Thursday, October 25, 2007
Don't Call Me -- I'll Call You!
Those of us involved in telemarketing as our main channel of direct marketing are extremely familiar with the FTC's Do-Not-Call Database (DNC). It was talked about forever, and seemed to take forever to build . . . well, guess what? It's been almost five years since it's inception and the 70% of Americans who originally signed up on the DNC List, are about to face expiration! Yikes! That is, they may have to re-register their number for it to stay active on the Registry.
At first blush, the FTC thought it may be a good idea to purge the database every five years -- to get rid of disconnected numbers and the like. However, according to today's article in DM News, "the registry also uses a scrubbing program that purges disconnected or reassigned numbers on a monthly basis — leading some policymakers to call the 5-year purge unnecessary." Now, several of our political representatives are introducing bills to get rid of the 5-year purge rule -- and there are even bills that talk about never purging the database, making all registrations permanent.
Let's reflect for a moment on how opinions about this Do-Not-Call Registry have changed over the past five years. Back in 2003, our clients were simply flipping out over the aspect of not getting as many "phones" back to fuel their telemarketing efforts. However, from what we've seen, the 30% of Americans who haven't registered their phones are actually open to a telemarketing call. See, it gets back to the idea of putting the customer in the driver's seat -- the major point behind Customer Experience Management.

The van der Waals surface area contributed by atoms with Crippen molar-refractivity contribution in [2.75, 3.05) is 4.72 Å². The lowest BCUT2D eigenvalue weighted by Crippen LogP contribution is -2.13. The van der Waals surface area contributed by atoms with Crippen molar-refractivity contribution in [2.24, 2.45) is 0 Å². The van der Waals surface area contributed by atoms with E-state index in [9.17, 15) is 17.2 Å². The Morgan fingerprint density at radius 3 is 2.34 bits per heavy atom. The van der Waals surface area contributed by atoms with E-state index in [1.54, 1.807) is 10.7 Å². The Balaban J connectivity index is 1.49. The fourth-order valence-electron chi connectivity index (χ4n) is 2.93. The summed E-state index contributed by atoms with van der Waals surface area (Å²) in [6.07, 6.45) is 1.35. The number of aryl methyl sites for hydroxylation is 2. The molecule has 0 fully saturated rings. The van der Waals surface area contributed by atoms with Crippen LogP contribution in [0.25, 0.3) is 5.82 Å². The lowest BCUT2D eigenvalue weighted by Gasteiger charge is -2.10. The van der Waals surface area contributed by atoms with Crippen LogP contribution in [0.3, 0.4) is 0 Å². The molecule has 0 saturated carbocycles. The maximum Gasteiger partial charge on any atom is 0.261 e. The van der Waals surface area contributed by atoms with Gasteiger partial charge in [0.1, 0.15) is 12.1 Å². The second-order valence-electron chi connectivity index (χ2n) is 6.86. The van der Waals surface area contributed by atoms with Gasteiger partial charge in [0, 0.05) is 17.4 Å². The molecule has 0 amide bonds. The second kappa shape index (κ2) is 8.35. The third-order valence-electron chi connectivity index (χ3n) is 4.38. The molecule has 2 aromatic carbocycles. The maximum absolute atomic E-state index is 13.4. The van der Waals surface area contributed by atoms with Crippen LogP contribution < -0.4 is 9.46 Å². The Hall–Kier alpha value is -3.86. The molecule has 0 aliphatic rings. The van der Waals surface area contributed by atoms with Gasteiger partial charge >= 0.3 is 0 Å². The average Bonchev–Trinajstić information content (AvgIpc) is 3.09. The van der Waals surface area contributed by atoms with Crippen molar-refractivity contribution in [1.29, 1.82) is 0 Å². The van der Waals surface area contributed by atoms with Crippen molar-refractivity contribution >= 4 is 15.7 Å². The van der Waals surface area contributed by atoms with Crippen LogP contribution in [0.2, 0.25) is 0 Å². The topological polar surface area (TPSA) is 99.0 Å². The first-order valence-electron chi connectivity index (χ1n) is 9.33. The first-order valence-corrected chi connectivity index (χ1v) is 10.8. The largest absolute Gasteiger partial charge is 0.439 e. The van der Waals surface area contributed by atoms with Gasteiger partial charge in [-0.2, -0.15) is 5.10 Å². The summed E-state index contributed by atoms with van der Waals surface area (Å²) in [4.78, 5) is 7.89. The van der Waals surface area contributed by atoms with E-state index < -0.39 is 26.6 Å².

The point of focus here is that the 30% of Americans who would rather hear from us via their telephone have stated their preference (well, some of them are just lazy and haven't figured out how to sign up on the DNC registry . . . but still). And, that preference is that they'd like to be contacted via the phone to hear about products and services that they may be interested in purchasing now or in the future. That's good news for those of us who are calling them, right?
As a direct marketer who is consistently trying to find creative ways to increase response and conversion rates, this is music to my ears! I'd much rather contact someone over the phone who wants to hear from me than someone who doesn't.
The whole point of today's post is to remind us that we'll sell more if we listen to our customers. The beauty of direct marketing is that, today more than ever, we have multiple channels in which to reach out to our customers. We need to, whenever possible, give them the ability to tell us how they wish to be communicated with -- then follow those wishes and communicate with them in that fashion.
Again, this is the key driver in the definition of Customer Experience Management. When you let the customer drive your marketing efforts, they become an advocate for your business without even knowing it. As a business, you can learn from these preferences, model from them, and find other customers who may wish to buy from you.
So, go ahead and leave those consumers on the DNC Registry forever. They don't want to talk to us anyway! But, they may like to receive an email . . . or direct mail piece . . . or order from your website . . . or comment on your blog. It's all good!